Spring Greening in the Southeast

Spring Greening in the Southeast

From a satellite’s vantage point, the wash of green that appears across the forests of the eastern United States is one of the most noticeable signs of winter’s passing.

The Moderate Resolution Imaging Spectroradiometer (MODIS) instrument on NASA’s Terra satellite collected this image of spring greening in the Southeast on April 30, 2018. The deepest greens of lush foliage are visible throughout the Piedmont, a forested plateau between the Appalachians and the lower elevation plains along the Atlantic coast.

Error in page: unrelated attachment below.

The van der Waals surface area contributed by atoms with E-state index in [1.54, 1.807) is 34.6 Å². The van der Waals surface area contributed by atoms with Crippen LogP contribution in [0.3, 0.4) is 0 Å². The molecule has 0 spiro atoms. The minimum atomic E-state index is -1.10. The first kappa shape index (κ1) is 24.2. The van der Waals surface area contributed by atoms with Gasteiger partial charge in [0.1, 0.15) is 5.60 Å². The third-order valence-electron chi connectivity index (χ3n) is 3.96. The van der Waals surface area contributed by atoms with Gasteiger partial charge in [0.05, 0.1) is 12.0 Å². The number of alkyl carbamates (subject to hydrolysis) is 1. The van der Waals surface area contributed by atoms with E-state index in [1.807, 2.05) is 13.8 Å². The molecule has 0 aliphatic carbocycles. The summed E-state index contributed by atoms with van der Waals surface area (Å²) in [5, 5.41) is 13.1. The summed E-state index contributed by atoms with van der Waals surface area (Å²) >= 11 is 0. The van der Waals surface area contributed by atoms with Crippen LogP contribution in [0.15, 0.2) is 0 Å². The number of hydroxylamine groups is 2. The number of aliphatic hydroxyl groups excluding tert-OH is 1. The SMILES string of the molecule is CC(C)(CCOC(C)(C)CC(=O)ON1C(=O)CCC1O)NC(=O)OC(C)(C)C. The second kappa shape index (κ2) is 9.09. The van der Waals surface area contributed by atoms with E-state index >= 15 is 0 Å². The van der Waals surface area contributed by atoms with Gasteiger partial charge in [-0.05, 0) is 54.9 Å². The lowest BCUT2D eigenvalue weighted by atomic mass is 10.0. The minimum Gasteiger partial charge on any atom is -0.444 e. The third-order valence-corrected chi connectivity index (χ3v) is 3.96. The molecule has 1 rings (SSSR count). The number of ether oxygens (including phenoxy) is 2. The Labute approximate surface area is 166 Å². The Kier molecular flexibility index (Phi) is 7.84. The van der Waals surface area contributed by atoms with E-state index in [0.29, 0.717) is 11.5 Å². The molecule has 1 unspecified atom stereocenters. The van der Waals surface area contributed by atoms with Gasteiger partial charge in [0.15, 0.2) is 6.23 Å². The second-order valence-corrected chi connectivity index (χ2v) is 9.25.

The Appalachians appear brown because cooler temperatures at higher elevations cause a lag in the greening. The trees at the higher elevations were likely still in bloom and had not started to produce leaves. The speckles of tan and yellow throughout the coastal plain and the Mississippi River Valley are farmland; fields often stay bare or filled with dry crop stubble until late spring planting.

NASA Earth Observatory image by Adam Voiland, using MODIS data from LANCE/EOSDIS Rapid Response. Caption by Adam Voiland.

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